Behind the Boom in Carroll County Why the often-overlooked area is thriving.


What’s Carroll County’s secret to economic success? Helping the companies there continue to grow, according Jack Lyburn, director of the county’s department of economic development. With both high productivity and low turnover, businesses are thriving and families are happy to be here, he says.

When it comes to new businesses, county officials are eager to work with companies and the state, but their number one priority is retaining the businesses that have already brought so much to the area.

Local businesses that are expanding include the Taneytown-based EVAPCO, which is adding 125 jobs over the next five years and building a new facility; Lehigh Cement Company in Union Bridge, which recently expanded to a quarry in New Windsor; and Strouse Corporation, which last year announced plans to build a new 60,000-square-foot building in Westminster.

During the department’s annual economic outlook address, Lyburn told a crowd of around 300 business people about the county’s successes over the past two years, including capital investments of close to $339 million and the expansion or addition of 10 manufacturers into the county. Carroll County also has added about 1.4 million square feet of new commerce and 1,400 new employees.

“We are becoming the county for manufacturing,” Lyburn says.

The reason companies want to come to Carroll County is the labor force, he says. In addition to the high productivity levels and extremely low turnover rates for county businesses, Carroll County has one of the highest high school graduation rates in the state.

One of the largest employers is Carroll Hospital and its subsidiaries, which
has about 2,000 employees and is now part of LifeBridge Health. About 75 to 80 percent of the hospital’s workforce live in the county, according to Ellen Finnerty Myers, the hospital’s chief development officer and vice president of corporate development.

In early February, the hospital opened a new urgent care facility in Hampstead. In a partnership with Frederick Regional Health System, the hospital also opened the Mt. Airy Health & Wellness Pavilion in late 2016. The site had formerly been a grocery store and now features urgent care, physical therapy and radiology. “We saw that as a repurposing of a building and bringing new business to the area,” Finnerty Myers says. “We are always working on new projects and programs.”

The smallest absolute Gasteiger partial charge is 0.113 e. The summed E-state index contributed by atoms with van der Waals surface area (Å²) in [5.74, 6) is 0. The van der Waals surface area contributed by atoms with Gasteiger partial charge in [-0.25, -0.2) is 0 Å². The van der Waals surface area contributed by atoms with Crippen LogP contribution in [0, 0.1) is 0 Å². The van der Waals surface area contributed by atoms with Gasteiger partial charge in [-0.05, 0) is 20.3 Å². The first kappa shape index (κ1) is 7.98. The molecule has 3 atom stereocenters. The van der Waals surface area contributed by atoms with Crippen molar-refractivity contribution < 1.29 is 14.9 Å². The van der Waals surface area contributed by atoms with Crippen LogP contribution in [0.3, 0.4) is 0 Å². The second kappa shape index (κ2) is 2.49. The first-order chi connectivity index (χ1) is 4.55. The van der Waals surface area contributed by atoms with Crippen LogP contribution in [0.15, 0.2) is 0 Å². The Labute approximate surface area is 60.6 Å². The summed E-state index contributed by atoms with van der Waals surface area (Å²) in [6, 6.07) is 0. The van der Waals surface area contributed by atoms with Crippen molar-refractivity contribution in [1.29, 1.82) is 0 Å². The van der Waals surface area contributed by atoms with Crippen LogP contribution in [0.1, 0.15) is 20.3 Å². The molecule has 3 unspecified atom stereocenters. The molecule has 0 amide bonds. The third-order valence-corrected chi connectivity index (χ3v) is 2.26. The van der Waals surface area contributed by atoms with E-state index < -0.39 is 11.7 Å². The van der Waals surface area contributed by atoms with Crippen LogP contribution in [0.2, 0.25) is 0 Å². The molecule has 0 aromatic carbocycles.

Another of Carroll’s largest employers is McDaniel College, with nearly 900 employees. The only four-year higher education facility in the county, the college also serves as a community resource, says Cheryl Knauer, director of media relations. “Every admitted student from Carroll County is eligible for a Carroll County Student Grant Program scholarship funded through gifts from area businesses,” she says. “Our students also make a difference in the community through internships with local businesses and volunteer opportunities, from serving as mentors at the Boys and Girls Club of Westminster to providing free tax assistance for low-income residents through the college’s Volunteer Income Tax Assistance (VITA) program. Our professors, administrators and staff are also active in the community, serving on numerous boards.”

The college has partnerships with a number of area businesses and the county’s chamber of commerce, public schools and libraries. It also hosts an annual Innovation Challenge, giving McDaniel students the opportunity to present entrepreneurial ideas and products to a panel of experts and compete for prize money. Last year’s grand-prize-winning team presented “Ride with Pride,” which addresses the need for accessible, affordable transportation for those in the county with disabilities. Its creators are currently looking into ways to implement the project.

These community connections are part of the reason that companies look to come to Carroll County. Vendors often want to be closer to their clients there, and the county’s economic development staff is quick to point out another plus to the area: “We have ready-to-go land,” Lyburn says. “We have buildings that are ready to go, so it makes it easy. When a company comes, we can show them land and say ‘Hey, look, water and sewer are here. All you have to do is file a permit.’ … We’ve had a lot of success in manufacturing (with this) and that is really what we are going after.”

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